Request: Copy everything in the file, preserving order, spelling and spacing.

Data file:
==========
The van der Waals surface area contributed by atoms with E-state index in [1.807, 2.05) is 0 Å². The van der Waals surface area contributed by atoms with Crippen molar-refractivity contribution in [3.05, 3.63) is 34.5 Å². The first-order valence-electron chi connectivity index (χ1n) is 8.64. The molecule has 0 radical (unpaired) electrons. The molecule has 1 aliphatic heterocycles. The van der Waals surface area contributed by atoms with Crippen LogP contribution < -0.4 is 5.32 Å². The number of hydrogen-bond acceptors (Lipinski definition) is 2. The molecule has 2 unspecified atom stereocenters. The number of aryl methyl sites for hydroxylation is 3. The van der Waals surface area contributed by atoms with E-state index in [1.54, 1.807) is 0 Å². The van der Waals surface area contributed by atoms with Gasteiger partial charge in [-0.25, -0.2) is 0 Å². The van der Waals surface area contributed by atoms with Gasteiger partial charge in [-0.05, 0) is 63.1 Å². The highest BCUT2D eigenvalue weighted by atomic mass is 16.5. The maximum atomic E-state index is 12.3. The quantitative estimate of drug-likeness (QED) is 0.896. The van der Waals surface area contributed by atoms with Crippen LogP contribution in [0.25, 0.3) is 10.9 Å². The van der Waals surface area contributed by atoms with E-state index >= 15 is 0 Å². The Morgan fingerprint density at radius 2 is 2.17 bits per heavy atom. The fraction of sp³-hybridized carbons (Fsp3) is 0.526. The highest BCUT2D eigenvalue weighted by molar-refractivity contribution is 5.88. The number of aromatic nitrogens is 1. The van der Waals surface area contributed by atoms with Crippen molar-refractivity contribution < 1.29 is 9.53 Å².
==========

The van der Waals surface area contributed by atoms with E-state index in [1.807, 2.05) is 0 Å². The van der Waals surface area contributed by atoms with Crippen molar-refractivity contribution in [3.05, 3.63) is 34.5 Å². The first-order valence-electron chi connectivity index (χ1n) is 8.64. The molecule has 0 radical (unpaired) electrons. The molecule has 1 aliphatic heterocycles. The van der Waals surface area contributed by atoms with Crippen LogP contribution < -0.4 is 5.32 Å². The number of hydrogen-bond acceptors (Lipinski definition) is 2. The molecule has 2 unspecified atom stereocenters. The number of aryl methyl sites for hydroxylation is 3. The van der Waals surface area contributed by atoms with E-state index in [1.54, 1.807) is 0 Å². The van der Waals surface area contributed by atoms with Gasteiger partial charge in [-0.25, -0.2) is 0 Å². The van der Waals surface area contributed by atoms with Gasteiger partial charge in [-0.05, 0) is 63.1 Å². The highest BCUT2D eigenvalue weighted by atomic mass is 16.5. The maximum atomic E-state index is 12.3. The quantitative estimate of drug-likeness (QED) is 0.896. The van der Waals surface area contributed by atoms with Crippen LogP contribution in [0.25, 0.3) is 10.9 Å². The van der Waals surface area contributed by atoms with E-state index >= 15 is 0 Å². The Morgan fingerprint density at radius 2 is 2.17 bits per heavy atom. The fraction of sp³-hybridized carbons (Fsp3) is 0.526. The highest BCUT2D eigenvalue weighted by molar-refractivity contribution is 5.88. The number of aromatic nitrogens is 1. The van der Waals surface area contributed by atoms with Crippen molar-refractivity contribution < 1.29 is 9.53 Å².